The Tradition of the Octopus

I saw this article on Yahoo! today.  Frankly, it both disgusted and outraged me.  The article talks about the Detroit tradition of throwing an octopus onto the ice at Red Wings’ games, a roughly 60-year-old tradition symbolic of the eight wins needed to win the Stanley Cup.

I believe this is a Detroit coach swinging an octopus around his head. Image from

I get sports traditions.  I’m a sports fan myself, being a die-hard, from-birth University of Maryland fan (Go Terps!).  We have our own traditions.  I’m happy to report that we don’t throw terrapins, tortoises, or turtles onto our sports fields, dead or alive.  It’s just disgusting.

First, if the animal is alive, that’s pure cruelty.  I liken it to bear baiting.  The creature will likely die, especially if it’s a water animal like an octopus.  And if it’s dead–well, that’s just gross!  How is a dead animal indicative of sports fandom and victory??

In this case, I just don’t understand tradition.  I’m told that hockey fans are some of the most rabid fans in the sports world, and I can believe it.  But how has something like this lasted so long?  With all the heightened awareness about the fragility of ecosystems and animals, something like this still continues?  For something as stupid as a game?  Yes, it is a GAME, it is not life or death, no one will die because a team wins or loses.  It is ridiculous to me that innocent animals would die for something so ridiculous and passing as a game.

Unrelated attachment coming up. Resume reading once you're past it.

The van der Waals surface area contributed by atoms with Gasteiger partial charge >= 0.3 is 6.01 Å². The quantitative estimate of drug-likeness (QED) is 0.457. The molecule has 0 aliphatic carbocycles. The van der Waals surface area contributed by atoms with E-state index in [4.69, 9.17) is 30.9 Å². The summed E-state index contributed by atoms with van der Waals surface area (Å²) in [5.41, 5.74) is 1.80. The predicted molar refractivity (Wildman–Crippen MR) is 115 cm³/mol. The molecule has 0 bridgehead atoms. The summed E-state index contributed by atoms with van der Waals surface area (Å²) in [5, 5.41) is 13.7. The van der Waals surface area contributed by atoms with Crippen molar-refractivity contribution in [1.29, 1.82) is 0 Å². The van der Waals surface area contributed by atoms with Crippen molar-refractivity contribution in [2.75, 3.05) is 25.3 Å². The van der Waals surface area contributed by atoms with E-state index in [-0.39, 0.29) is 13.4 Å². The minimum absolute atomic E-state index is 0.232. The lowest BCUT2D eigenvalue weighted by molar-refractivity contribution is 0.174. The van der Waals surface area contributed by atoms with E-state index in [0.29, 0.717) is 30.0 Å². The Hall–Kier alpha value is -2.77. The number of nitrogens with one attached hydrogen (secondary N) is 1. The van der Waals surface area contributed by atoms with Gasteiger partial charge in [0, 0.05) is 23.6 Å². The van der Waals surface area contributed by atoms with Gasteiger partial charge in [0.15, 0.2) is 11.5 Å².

I fully support the NHL’s decision to limit the scope of this custom, regardless of their real reason for doing so.  Maybe it’s time Detroit found a new tradition.

Sorry for this rant.  And it’s not related to paganism, just the environment.  But it made me angry.


One response to “The Tradition of the Octopus

  1. I totally agree. This is vile. It is one thing to eat animals. I understand that, you eat to live. Add to that that an octopus is a really intelligent animal.

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